In complete desperation, and fearing he would spend the rest of his life sated only by sexual self-administration, he had in his early 20s summoned up the courage, after months of agonising, to commission a ‘lady of the night’ – although she wasn’t because the deed was done in the afternoon. It had been a bit of a disaster. No, actually, an unmitigated disaster. He had made a complete pig’s ear of it. Ok, so it had allowed him to find out what physical intimacy actually felt like, that heady feel and smell of a woman right up close to you, but he was too nervous, too uncertain as to what he should be doing, whether he was doing it right. Even the fact that he was touching her where no other woman would ever have let him venture made it felt as though he was committing an assault of some kind and that any minute she would rush out screaming and report him. His head told him that wouldn’t happen, but his stupid emotions were trying to irrationally convince him that it might. At the same time he felt sorry for the poor woman who was having to look at his face and no doubt wondering how she had sunk so low, and kept wanting to apologise for putting her through this. So all the feelings he was expecting to enjoy were slowly squeezed away by an encroaching surge of fear, remorse, and self-criticism, so that the whole experience ended up being more of a mechanical challenge than a pleasurable act. He couldn’t finish, used up all his allotted time, and eventually just had to apologise and give up. His temporary partner seemed completely ambivalent to the whole thing, the polar opposite to his own mental turmoil, and this served only to further illustrate his own inadequacy. He had to pay for it too. There was no emotion – the love was missing, and this, he realised afterwards, was the part of the experience that he really wanted. You can only have a love life, he concluded, if you have somebody to love. He resolved never to put himself through that kind of embarrassment again.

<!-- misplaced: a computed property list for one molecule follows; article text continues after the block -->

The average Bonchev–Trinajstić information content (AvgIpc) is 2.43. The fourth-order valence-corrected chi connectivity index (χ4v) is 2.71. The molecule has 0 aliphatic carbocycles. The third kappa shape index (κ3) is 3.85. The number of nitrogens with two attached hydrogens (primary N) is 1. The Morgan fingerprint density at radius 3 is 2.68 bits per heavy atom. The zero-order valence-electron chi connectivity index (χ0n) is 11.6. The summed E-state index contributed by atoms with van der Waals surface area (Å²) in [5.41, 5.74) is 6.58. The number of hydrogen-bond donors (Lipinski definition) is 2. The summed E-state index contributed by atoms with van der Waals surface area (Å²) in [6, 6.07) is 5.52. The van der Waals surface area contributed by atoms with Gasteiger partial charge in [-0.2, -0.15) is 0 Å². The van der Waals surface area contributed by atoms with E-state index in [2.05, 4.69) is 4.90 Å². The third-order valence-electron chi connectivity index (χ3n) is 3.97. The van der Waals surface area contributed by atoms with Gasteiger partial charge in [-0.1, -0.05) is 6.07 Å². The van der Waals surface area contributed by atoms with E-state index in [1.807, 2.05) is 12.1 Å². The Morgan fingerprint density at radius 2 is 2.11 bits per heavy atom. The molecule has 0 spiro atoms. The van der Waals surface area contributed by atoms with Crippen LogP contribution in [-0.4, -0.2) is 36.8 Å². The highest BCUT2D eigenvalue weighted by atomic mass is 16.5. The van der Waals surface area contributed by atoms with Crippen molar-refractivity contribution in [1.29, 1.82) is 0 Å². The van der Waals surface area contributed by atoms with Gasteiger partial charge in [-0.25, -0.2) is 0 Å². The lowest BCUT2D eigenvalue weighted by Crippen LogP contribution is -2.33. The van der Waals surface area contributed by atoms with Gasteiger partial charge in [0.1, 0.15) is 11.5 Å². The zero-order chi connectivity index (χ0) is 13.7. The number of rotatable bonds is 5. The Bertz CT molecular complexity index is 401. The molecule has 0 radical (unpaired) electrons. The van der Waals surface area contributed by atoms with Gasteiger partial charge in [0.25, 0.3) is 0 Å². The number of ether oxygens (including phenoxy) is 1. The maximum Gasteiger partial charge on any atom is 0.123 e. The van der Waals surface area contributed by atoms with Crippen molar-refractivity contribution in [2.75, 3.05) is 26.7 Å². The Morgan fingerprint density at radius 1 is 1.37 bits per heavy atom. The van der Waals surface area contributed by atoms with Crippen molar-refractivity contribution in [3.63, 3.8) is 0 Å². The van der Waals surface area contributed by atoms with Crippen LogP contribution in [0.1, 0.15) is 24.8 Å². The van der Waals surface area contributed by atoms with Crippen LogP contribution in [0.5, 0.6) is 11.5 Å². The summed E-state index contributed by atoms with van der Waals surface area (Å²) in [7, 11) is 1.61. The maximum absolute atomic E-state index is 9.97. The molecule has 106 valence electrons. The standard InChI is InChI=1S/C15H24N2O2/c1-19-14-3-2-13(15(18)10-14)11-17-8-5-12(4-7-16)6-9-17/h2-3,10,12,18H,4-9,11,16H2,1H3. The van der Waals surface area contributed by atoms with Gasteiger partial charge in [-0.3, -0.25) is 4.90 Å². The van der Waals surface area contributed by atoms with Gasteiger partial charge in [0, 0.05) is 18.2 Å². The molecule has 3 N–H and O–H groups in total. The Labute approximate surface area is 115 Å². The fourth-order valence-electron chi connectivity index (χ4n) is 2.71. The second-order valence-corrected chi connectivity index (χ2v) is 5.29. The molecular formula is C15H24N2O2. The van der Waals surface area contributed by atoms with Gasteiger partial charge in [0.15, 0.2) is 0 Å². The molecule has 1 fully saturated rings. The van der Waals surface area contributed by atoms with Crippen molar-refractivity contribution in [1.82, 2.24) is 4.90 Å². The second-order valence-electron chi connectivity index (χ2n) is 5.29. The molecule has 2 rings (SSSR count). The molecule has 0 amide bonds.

So what could he do? He so wanted that someone to love, to share things with. “Nothing’s as good if you don’t share it” he heard someone say once, and he often imagined what it would be like, how good it would be, to snuggle down on the sofa with another human being, holding each other close, talking contentedly about work, life, dreams, and the future.
But it didn’t happen, and showed no signs of happening either. Meanwhile most of his friends and work colleagues were effortlessly enjoying the kind of relationships that he could only dream of, on every level. One minute a couple of work colleagues were having a chat in the pub, then by the next morning they were ‘dating’ or had come in on the same train that morning looking slightly flustered. How did that happen? How??